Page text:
Parasitic infections can cause a 10 to 100-fold elevation in total serum IgE. These infections not only stimulate the production of specific anti-parasite IgE but also nonspecifically induce polyclonal IgE synthesis. In our subject group, we observed a 20-fold elevation in total serum IgE level before treatment. Serum IgE has a short half-life of 2 to 5 days and in well-nourished subjects their levels fall considerably after antiparasitic therapy.[13] However, there was no significant change in total serum IgE levels ten days after treatment in our subjects. This could be explained by their undernourished state.[4] Sustained high levels of nonspecific IgE in serum can diminish specific IgE responses. Further, mast cell Fc epsilon receptors are saturated by polyclonal IgE, which inhibits allergic reactivity by rendering the individual susceptible to parasitic re-infection.
The coexistence of parasitic infections and adult undernutrition has functional, social and economic consequences on the community. Further studies with much larger sample size are needed to assess the real magnitude of the problem. Implementation of short term control measures like antimicrobial therapy complemented with long term strategies like clean drinking water, adequate sanitation and improvement in the nutritional status is urgently needed. 

 ~ References Top

1.Ramesh GN, Malla N, Raju GS, Sehgal R, Ganguly NK, Mahajan RC, Dilawari JB. Epidemiological study of parasitic infestations in lower socioeconomic group in Chandigarh (north India). Indian J Med Res 1991;93:47-50.  Back to cited text no. 1    
2.Sen R. Pathogenic intestinal parasites and bacteria in slum dwellers in Calcutta. Indian J Med Res 1968;56:1371-1380.  Back to cited text no. 2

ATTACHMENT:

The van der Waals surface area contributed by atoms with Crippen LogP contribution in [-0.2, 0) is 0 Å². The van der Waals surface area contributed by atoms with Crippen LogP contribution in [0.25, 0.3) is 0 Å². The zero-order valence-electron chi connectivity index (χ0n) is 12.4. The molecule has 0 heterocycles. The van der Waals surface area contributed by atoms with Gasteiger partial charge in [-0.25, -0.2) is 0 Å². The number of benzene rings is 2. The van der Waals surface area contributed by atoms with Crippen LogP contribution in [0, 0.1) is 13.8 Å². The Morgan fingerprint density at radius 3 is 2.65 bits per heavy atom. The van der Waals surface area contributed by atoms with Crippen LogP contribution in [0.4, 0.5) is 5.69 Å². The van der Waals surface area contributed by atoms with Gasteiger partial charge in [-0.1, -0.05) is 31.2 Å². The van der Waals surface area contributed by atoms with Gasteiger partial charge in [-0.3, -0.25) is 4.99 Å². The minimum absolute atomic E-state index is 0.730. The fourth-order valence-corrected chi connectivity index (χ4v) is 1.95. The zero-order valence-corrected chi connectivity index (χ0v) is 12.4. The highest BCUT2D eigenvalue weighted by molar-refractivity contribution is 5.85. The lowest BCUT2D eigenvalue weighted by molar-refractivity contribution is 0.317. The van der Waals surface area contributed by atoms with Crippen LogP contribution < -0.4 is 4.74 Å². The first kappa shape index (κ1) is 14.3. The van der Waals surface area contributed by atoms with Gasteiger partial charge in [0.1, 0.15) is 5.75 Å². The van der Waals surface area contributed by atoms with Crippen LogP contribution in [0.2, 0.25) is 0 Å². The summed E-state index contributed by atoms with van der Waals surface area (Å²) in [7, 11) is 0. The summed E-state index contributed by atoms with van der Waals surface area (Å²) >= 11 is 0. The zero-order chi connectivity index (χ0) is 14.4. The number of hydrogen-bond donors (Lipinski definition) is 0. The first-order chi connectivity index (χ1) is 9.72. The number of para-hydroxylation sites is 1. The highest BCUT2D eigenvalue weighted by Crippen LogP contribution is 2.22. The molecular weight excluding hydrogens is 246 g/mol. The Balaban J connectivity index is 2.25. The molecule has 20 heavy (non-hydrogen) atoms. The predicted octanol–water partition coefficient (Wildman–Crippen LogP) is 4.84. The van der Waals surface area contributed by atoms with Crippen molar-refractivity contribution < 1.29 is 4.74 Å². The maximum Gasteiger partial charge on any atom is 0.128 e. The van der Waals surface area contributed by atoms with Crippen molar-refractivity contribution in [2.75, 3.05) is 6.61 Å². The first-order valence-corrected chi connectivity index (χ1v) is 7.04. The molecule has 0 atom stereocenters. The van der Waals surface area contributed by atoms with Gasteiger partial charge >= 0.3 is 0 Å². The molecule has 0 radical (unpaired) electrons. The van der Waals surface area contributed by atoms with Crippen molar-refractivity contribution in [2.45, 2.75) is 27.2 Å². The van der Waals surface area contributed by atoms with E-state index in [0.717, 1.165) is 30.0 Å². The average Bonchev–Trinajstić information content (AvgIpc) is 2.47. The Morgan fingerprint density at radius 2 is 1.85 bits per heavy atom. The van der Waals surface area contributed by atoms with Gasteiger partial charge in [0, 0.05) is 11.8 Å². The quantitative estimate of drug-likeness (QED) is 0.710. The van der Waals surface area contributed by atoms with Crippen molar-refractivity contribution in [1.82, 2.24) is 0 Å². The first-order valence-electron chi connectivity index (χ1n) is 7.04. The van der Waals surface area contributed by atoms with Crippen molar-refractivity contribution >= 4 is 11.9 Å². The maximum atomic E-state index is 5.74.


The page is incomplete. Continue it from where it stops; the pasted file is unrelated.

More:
3.Shetty PS, Shetty N. Parasitic infection and chronic energy deficiency in adults. Parasitology 1993;107:S159-S167.  Back to cited text no. 3    
4.Hagel I, Lynch NR, Di Prisco MC, Sanchez J, Perez M. Nutritional status and the IgE response against Ascaris lumbricoides in children from a tropical slum. Trans R Soc Trop Med Hyg 1995;89:562-565.  Back to cited text no. 4    
5.James WPT, Ferro-Luzzi A, Waterlow JC. Definition of chronic energy deficiency in adults. Report of a working party of the IDECG. Eur J Clin Nutr 1988;42:969-981.  Back to cited text no. 5    
6.Antihelminthics. In: Martindale. The Extra Pharmacopeia. 31st Ed. (The Royal Pharmaceutical Society, London.) 1996:03-127.  Back to cited text no. 6    
7.Zaat JOM, Mank ThG, Assendelft WJJ. Drugs for treating giardiasis (Cochrane Review). In: The Cochrane Library, 3, 2001. Oxford: Update Software (www.cochrane.org).  Back to cited text no. 7    
8.Koski KG, Scott ME. Gastrointestinal nematodes, nutrition and immunity: Breaking the negative spiral. Annu Rev Nutr 2001;21:297-321.  Back to cited text no. 8    
9.Chandra RK. Nutrition immunity and infection: present knowledge and future directions. Lancet 1983;1:688-691.  Back to cited text no. 9    
10.Keusch GT, Farthing MJG. Nutrition and infection. Ann Rev Nutr 1986;6:131-154.  Back to cited text no. 10    
11.Hotez PJ. Hookworm Infections. In: Tropical Infectious Diseases Principles, Pathogens and Practice. Vol. 2, Guerrant RL, Walker DH, Weller PF. Eds. (Churchill Livingstone, Philadelphia, USA) 1999.  Back to cited text no. 11    
12.Gilgen D, Mascie-Taylor CGN, Rosetta L. Intestinal helminthic infections, anaemia and labour productivity of female tea pluckers in Bangladesh. Trop Med Int Health 2001;6:449-457.  Back to cited text no. 12    
13.Lynch NR, Hagel IA, Palenque ME, Di Prisco MC, Escudero JE, Corao LA, Sandia JA, Ferreira LJ, Botto C, Perez M, Le Souef PN. Relationship between helminthic infection and IgE response in atopic and nonatopic children in a tropical environment. J Allergy Clin Immunol 1998;101:217-221.  Back to cited text no. 13    
Top
Print this article  Email this article
Previous article Next article

    

2004 - Indian Journal of Medical Microbiology
Published by Wolters Kluwer - Medknow

Online since April 2001, new site since 1st August '04